Avelo increases pilot pay for the 5th time

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It’s a pilot’s job market these days, and there are no signs of that changing soon. Case in point: Pilots at ultra-low-cost startup Avelo Airlines are set to receive another pay increase.

Avelo is raising pay for the fifth time since its inception in April 2021, aiming to make itself more competitive among the ultra-low-cost carriers and recruit more pilots as the airline industry faces a pilot shortage.

“If we offer what we believe is a pretty competitive pay rate, we think we’ll get a lot of people that find the quality of life and the pay as a big draw to stay here and become a part of a growing airline,” Scott Hall, Avelo’s head of flight operations, said in an interview with TPG.

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The raises further solidify Avelo’s pilots as some of the most highly paid among the ultra-low-cost and regional carriers. Avelo pilots make more than those at Frontier, Allegiant and Breeze.

Beginning Nov. 1, first officers will now start at $131 a flight hour, up from $105, and captains will start at $240 a flight hour, up from $204. The scale tops off with first officers earning $201 a flight hour at the 12-year mark and captains making $298 a flight hour at the 12-year mark.

Avelo’s guarantee is at least 70 flight hours a month, meaning a first officer earns a minimum of $110,040 within the first year before sign-on bonuses; captains make at least $201,600 during the first year before sign-on bonuses.

Pilots have the option to increase their hours, and Avelo pays premium rates for those who fly more than 75 flight hours a month. The premium rates for first officers increased to $164 a flight hour in the first year, while captains can make $300 a flight hour during those longer months.

Hall said he hopes Avelo can attract more pilots and that the competitive pay can help the ultra-low-cost carrier stand out — not only against its competitors but also against some of the larger U.S. airlines, especially for pilots looking for an entry into the industry.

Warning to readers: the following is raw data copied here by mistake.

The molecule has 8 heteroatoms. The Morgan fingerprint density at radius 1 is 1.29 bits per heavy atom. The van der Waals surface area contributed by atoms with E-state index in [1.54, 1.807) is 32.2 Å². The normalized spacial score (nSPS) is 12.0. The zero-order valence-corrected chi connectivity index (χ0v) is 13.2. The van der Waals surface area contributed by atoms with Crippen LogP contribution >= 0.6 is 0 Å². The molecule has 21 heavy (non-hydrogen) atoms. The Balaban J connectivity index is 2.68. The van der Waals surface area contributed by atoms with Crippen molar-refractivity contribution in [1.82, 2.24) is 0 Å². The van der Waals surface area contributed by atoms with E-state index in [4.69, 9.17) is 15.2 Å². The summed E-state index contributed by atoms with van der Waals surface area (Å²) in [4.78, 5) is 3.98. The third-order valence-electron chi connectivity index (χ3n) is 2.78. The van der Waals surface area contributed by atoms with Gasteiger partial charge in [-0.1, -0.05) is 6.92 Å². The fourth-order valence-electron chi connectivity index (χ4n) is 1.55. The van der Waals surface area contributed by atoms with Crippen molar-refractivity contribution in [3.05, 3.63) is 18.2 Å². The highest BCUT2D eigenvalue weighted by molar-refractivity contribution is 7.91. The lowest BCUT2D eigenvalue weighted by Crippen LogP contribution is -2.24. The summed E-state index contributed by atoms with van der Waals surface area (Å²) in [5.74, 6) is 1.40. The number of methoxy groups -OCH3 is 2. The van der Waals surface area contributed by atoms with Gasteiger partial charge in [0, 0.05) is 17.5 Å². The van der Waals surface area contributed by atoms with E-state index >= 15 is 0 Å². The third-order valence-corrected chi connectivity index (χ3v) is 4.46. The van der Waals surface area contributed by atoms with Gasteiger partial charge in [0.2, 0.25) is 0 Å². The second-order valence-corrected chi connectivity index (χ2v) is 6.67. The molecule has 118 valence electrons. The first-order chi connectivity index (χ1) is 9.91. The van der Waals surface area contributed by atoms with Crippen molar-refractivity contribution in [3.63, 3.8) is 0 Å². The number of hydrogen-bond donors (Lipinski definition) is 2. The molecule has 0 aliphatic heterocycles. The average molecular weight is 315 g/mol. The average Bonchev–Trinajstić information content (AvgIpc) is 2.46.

“This can be an entry point or you can also view this as a great place to grow with a company,” he said.

While recruiting pilots across the industry has been difficult, Hall said Avelo has been able to meet its hiring targets.

At a recruiting conference in Dallas, Hall said Avelo received about 200 resumes for potential pilots. The ultra-low-cost carrier currently employs 170 pilots but has plans to expand headcount.

Still, he described the recruiting process as “hand-to-hand combat.”

“It’s a lot of work to get people out there because they have a lot of options,” Hall said. “There’s a lot of opportunities out there, but we’re holding our own.”

On top of the increased pay, Avelo is also opening its own flight training center in Orlando in 2024. Avelo currently uses a third-party vendor in Dallas to train its pilots, but Hall said the new training center will emphasize Avelo’s status as a more stable airline rather than a new startup.

Founded in 2021, Avelo has lately ridden a surge of meteoric growth. The carrier’s business model of operating flights in cities with limited to no commercial air service has proven to be successful in the short term. The carrier has added an array of new routes within the past year and even expanded to Puerto Rico.

Meanwhile, the airline industry overall has struggled with an ongoing shortage of pilots in recent years. Mainline, regional and budget carriers have all offered various incentives or training programs to try and appeal to job candidates who find themselves in high demand.

As Avelo continues to expand, it also plans to add five additional Boeing 737 Next Generations to its fleet in 2024.

Despite the pilot shortage that continues to afflict the industry since the coronavirus pandemic, Hall reiterated that he was optimistic about Avelo’s future.

“We’re servicing a lot of markets and we see a lot of potential markets out there that we can provide our service to,” he said. “And we’ve been very happy with the pilots that we’ve been getting and we’re offering a lot of opportunities here.”

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